The pursuit of economic development has brought about the overall economic improvement in the Western Pacific Region. It has also resulted in rapid urbanization and industrialization, and changes the physical and social environments in which people live. These changes have in turn affected their health and well-being.
According to the WHO recent estimates, environmental health risks, such as unsafe water, poor sanitation and hygiene, indoor and outdoor air pollution, toxic chemicals, hazardous wastes, noise, radiation, housing and community risks, traffic, unsafe occupational and recreational environments, inadequate water resource management and land use, man-made environmental emergencies, climate and ecosystem changes, attribute 2.9 million deaths, or 24% of the total deaths, and 58.8 million disability-adjusted life years lost (DALYs), or 22% of the total DALYs, annually in the Region. Over 90% of such deaths and disease burdens occur in developing countries of the Region, particularly among vulnerable groups, such as children and the elderly.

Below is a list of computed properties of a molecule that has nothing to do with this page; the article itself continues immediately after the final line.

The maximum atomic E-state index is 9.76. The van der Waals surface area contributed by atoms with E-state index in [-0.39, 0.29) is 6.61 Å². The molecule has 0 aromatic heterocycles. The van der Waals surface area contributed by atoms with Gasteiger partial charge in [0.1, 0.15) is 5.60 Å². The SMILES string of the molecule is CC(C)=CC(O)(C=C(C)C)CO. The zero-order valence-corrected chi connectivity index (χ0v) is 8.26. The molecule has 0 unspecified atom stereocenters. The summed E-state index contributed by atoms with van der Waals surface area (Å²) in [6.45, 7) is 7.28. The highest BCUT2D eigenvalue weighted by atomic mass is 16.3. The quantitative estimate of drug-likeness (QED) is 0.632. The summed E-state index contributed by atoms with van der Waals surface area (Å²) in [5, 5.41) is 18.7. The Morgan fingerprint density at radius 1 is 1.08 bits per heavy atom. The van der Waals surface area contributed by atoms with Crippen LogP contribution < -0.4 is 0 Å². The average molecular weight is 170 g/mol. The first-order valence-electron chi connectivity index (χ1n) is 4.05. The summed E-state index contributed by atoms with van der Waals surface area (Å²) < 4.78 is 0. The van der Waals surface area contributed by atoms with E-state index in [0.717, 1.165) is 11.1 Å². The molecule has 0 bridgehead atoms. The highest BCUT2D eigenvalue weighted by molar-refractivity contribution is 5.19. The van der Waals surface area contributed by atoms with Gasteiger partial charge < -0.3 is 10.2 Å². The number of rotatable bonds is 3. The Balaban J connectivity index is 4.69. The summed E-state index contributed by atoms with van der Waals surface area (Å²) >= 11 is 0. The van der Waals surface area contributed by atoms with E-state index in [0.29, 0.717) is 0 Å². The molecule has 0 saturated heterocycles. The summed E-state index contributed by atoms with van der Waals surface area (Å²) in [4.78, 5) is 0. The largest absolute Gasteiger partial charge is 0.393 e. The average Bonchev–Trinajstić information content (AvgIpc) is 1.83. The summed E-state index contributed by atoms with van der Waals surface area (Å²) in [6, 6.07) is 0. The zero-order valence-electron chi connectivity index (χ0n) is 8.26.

In order to respond to these environmental health challenges in the Region, WHO has developed a regional strategy for environmental health with the objectives to: (1) Strengthen national capacity in environmental health risk assessment and management; (2) Enhance cooperation between health and environment sectors, and their cooperation with other socio-economic development sectors in solving problems; and (3) Promote inter-country cooperation in solving common and transboundary environmental health problems.